The Belmont Theatre, also known during its existence as the Norworth Theatre and the Theatre Parisien, was a Broadway theatre located at 125 W. 48th St., New York, New York. It was designed by architect Eugene De Rosa. It was active as a Broadway theatre from 1918 through 1933. It went dark in August 1933 after a revival of St. John Greer Ervine's John Ferguson closed. It did not reopen again until 1936 when it was active for one more year before being sold in 1937. It then operated as a movie theatre, mainly showing foreign language film, until 1951 when the building was demolished.
Designed by architect Eugene De Rosa, the theatre was originally named the Norworth Theatre, and was named for its builder, the songwriter and actor Jack Norworth (best known for writing the lyrics to "Take Me Out to the Ball Game" and "Shine On, Harvest Moon"). Norworth built the theatre with the intent of managing it and using it as a place for he and his wife, the actress Nora Bayes, to perform. The theatre opened on January 28, 1918, with the musical revue Odds and Ends of 1917; a production which had transferred from the Bijou Theatre. Both Northworth and Bayes starred in the production along with the comedian Harry Watson Jr. and actress Lillian Lorraine.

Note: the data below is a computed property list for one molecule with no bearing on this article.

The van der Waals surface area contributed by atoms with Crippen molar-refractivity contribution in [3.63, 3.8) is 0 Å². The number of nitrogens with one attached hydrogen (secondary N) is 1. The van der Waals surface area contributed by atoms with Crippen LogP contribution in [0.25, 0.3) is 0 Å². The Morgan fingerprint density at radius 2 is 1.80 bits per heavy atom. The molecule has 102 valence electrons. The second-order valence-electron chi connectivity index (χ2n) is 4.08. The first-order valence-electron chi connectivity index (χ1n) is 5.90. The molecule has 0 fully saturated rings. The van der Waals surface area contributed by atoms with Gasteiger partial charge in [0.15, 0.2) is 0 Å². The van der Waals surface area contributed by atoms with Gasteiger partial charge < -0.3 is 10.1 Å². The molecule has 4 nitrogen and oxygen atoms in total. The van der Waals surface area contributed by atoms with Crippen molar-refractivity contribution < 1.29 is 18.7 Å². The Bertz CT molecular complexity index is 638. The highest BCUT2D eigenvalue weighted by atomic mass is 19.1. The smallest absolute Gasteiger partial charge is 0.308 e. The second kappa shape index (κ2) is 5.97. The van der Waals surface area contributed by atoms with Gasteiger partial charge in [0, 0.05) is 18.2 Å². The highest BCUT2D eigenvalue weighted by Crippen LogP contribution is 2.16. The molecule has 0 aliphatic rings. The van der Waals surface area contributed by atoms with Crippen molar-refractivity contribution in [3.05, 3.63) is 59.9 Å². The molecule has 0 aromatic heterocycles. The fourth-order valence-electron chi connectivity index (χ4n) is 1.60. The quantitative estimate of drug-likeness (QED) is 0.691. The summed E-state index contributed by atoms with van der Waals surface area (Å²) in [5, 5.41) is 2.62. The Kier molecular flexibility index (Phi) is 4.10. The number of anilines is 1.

Norworth's tenure as the operator and owner of the theatre was short lived, and he sold it just four months after it opened. Under its new owners, the theatre was renamed the Belmont Theatre with its first performance under its new name being Theresa Helburn's Crops and Croppers on September 12, 1918.
- Nicholas Van Hoogstraten (1991). "Norworth Theatre". Lost Broadway Theatres. Princeton Architectural Press. p. 175.
- Kenneth T. Jackson; Lisa Keller; Nancy Flood, eds. (2010). "Broadway theatres". The Encyclopedia of New York City, Second Edition. Yale University Press. ISBN 9780300182576.
- "The Final Curtain: De Rosa, Eugene". Billboard. April 27, 1946.
- Ken Bloom (2013). "Belmont Theatre". Broadway: An Encyclopedia. Taylor & Francis. pp. 62–63. ISBN 9781135950200.